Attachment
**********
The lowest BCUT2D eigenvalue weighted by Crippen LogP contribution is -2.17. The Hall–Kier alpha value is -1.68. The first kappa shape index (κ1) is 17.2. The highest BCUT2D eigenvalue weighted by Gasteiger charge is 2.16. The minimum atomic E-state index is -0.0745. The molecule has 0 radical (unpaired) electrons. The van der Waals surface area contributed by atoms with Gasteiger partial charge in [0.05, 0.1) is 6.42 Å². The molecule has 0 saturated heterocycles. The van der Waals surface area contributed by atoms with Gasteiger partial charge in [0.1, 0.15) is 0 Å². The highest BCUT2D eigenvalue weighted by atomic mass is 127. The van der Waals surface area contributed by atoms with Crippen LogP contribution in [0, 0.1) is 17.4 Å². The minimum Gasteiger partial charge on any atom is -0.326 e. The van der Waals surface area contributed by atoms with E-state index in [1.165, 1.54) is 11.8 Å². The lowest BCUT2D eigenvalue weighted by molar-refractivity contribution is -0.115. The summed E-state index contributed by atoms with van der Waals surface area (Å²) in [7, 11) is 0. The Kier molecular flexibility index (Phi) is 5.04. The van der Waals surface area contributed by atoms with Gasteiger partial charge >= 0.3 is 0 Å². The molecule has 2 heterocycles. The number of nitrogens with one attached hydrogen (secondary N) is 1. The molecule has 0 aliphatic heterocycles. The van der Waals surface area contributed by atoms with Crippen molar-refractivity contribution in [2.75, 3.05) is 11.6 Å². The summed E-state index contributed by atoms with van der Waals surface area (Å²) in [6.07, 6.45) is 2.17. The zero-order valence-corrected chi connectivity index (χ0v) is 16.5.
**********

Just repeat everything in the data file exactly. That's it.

The lowest BCUT2D eigenvalue weighted by Crippen LogP contribution is -2.17. The Hall–Kier alpha value is -1.68. The first kappa shape index (κ1) is 17.2. The highest BCUT2D eigenvalue weighted by Gasteiger charge is 2.16. The minimum atomic E-state index is -0.0745. The molecule has 0 radical (unpaired) electrons. The van der Waals surface area contributed by atoms with Gasteiger partial charge in [0.05, 0.1) is 6.42 Å². The molecule has 0 saturated heterocycles. The van der Waals surface area contributed by atoms with Gasteiger partial charge in [0.1, 0.15) is 0 Å². The highest BCUT2D eigenvalue weighted by atomic mass is 127. The van der Waals surface area contributed by atoms with Crippen LogP contribution in [0, 0.1) is 17.4 Å². The minimum Gasteiger partial charge on any atom is -0.326 e. The van der Waals surface area contributed by atoms with E-state index in [1.165, 1.54) is 11.8 Å². The lowest BCUT2D eigenvalue weighted by molar-refractivity contribution is -0.115. The summed E-state index contributed by atoms with van der Waals surface area (Å²) in [7, 11) is 0. The Kier molecular flexibility index (Phi) is 5.04. The van der Waals surface area contributed by atoms with Gasteiger partial charge >= 0.3 is 0 Å². The molecule has 2 heterocycles. The number of nitrogens with one attached hydrogen (secondary N) is 1. The molecule has 0 aliphatic heterocycles. The van der Waals surface area contributed by atoms with Crippen molar-refractivity contribution in [2.75, 3.05) is 11.6 Å². The summed E-state index contributed by atoms with van der Waals surface area (Å²) in [6.07, 6.45) is 2.17. The zero-order valence-corrected chi connectivity index (χ0v) is 16.5.